Every first comer to EU projects asks the same question: how can I get some funds?
At first, we should make the difference, in a broad picture, between funds directly managed by the European Commission and those in charge of national /regional managing authorities. And then try to find synergies between the initiativewe want to upgrade to an EU level and EU policies in the ground.
Once a concrete EU policy is on focus, we can start watching for a suitable EU call for projects. When do they come? They may seem random, especially in this 2014 where everything seems to be put again into place, but they respond to the working plans of every Directorate-General of the European Commission.
Thus, these working plans may give us the first hint of the approach and the topics where funding would be assigned. When the call is finally issued, these anticipations must be checked. Secondly, we’d have to verify that our initiative still fits with the stated aims.
Some calls have a checklist so as to orientate the possible bidders, but I may propose a quick grid to be considered ex-ante:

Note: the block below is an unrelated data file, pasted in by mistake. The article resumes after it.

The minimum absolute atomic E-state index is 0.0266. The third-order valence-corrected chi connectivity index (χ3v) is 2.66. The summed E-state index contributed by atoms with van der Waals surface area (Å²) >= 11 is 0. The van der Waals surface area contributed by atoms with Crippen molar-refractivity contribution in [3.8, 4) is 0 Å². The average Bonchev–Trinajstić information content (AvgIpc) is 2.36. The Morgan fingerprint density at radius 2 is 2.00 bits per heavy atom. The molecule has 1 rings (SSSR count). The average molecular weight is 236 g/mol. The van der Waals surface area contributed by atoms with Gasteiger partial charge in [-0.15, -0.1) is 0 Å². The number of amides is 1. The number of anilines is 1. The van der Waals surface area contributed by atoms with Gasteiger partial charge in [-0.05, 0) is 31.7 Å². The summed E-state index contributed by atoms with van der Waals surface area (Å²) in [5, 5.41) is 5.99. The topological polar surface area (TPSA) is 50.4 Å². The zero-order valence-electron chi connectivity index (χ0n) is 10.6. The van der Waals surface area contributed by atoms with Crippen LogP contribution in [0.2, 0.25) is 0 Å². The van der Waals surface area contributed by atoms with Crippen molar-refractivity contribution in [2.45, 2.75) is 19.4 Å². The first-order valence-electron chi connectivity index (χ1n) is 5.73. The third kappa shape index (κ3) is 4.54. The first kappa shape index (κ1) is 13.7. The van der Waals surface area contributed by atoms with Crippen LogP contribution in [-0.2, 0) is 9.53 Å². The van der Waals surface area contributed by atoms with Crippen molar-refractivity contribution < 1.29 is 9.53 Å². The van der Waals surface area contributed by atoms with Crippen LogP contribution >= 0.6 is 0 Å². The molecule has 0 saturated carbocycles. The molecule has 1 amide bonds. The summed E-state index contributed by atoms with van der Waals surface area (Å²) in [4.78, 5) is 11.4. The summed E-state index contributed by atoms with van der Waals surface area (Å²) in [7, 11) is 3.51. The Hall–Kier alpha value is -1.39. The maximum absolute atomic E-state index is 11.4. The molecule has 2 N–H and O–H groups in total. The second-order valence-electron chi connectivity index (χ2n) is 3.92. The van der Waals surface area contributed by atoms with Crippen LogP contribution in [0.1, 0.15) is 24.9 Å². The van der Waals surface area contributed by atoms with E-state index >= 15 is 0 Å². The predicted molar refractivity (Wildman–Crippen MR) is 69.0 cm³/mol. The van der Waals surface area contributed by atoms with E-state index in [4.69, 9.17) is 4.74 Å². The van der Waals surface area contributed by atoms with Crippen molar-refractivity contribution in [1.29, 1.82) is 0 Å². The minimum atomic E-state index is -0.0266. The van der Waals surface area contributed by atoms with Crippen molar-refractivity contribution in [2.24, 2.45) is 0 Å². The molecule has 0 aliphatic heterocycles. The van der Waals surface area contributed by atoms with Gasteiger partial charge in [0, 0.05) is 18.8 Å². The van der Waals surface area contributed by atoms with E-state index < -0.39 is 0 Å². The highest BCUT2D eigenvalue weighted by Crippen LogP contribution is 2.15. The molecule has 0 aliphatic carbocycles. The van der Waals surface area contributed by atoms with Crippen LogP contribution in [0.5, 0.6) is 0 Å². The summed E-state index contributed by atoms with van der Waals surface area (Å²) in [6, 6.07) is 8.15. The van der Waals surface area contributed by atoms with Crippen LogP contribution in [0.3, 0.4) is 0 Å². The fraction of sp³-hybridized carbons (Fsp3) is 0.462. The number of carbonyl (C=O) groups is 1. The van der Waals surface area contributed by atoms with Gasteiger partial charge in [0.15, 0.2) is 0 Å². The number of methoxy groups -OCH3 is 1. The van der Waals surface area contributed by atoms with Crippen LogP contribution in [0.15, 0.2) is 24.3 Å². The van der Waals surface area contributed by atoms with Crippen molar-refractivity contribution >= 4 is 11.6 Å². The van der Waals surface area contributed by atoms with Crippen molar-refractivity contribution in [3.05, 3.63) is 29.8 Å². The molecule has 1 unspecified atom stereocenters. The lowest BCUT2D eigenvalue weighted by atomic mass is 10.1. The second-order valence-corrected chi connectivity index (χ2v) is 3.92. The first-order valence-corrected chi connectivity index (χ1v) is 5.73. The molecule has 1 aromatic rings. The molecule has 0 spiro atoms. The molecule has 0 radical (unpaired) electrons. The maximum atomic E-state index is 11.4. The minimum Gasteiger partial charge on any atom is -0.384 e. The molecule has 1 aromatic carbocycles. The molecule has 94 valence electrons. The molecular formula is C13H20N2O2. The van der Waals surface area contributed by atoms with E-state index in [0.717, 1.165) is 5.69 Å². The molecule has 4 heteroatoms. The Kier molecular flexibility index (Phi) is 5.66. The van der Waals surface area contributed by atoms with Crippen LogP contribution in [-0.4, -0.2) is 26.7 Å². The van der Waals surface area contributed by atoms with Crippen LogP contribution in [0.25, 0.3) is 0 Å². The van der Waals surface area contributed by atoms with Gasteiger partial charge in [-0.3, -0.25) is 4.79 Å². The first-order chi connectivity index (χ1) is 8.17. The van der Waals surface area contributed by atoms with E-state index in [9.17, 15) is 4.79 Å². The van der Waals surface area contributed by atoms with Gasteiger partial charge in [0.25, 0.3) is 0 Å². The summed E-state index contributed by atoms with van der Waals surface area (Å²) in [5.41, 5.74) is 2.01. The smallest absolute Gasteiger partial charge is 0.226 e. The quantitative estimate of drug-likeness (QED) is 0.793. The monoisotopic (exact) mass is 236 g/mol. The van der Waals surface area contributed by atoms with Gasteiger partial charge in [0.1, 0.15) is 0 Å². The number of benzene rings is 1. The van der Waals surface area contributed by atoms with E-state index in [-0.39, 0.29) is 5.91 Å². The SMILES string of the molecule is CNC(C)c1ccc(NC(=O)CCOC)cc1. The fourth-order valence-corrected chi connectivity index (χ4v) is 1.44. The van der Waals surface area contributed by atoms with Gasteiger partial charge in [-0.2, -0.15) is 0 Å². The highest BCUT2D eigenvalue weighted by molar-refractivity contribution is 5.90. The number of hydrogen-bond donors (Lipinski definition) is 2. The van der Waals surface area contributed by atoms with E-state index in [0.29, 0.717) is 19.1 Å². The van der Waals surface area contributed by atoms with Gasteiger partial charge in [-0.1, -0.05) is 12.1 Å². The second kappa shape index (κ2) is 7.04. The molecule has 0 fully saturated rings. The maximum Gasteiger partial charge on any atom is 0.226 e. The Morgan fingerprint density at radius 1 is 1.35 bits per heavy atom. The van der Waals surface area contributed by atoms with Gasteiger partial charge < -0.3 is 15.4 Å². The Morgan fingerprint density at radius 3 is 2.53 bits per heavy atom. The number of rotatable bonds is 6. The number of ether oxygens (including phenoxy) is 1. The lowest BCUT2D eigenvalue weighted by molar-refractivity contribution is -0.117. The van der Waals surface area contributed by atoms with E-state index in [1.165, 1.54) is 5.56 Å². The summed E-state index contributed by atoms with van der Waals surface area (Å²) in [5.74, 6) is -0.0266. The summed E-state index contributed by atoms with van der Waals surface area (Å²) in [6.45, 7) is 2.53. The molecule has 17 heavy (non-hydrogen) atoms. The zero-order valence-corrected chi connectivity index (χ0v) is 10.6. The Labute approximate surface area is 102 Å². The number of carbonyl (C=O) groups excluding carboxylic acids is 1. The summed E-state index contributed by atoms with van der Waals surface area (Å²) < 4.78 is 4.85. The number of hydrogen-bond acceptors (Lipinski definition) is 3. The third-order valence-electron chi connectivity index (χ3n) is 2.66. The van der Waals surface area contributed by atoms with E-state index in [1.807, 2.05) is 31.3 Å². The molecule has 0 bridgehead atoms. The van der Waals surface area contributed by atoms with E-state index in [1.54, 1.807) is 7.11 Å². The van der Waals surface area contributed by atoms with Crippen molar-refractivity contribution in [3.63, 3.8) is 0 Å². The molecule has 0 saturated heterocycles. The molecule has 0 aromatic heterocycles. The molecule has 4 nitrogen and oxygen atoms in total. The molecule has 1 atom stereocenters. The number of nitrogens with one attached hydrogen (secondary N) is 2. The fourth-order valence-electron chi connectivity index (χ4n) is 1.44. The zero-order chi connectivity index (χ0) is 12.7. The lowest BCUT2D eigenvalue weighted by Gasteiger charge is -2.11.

– Read the call at least five times at different moments. Make an outline of what you have anticipated and what is new. Check where you need some help and take into account the time you’ll need to fulfill some requirements.
– Number of countries /partners. Please note that it is always a minimum. So don’t play by the minimum and try to extend it as far as possible.
– Budget. In the contrary, it is a maximum. So do not overpass it, neither the assigned percentage of co-funding. Same, for the concrete percentages for staff and operational costs.
– Actions. Try to define a logical framework before filling in the EU form. That will help you avoiding gaps and inconsistency.
– EU dimension. Do not forget that you are applying for EU funds. So put your project in line with EU policy and vision.
And do not forget to use EU vocabulary.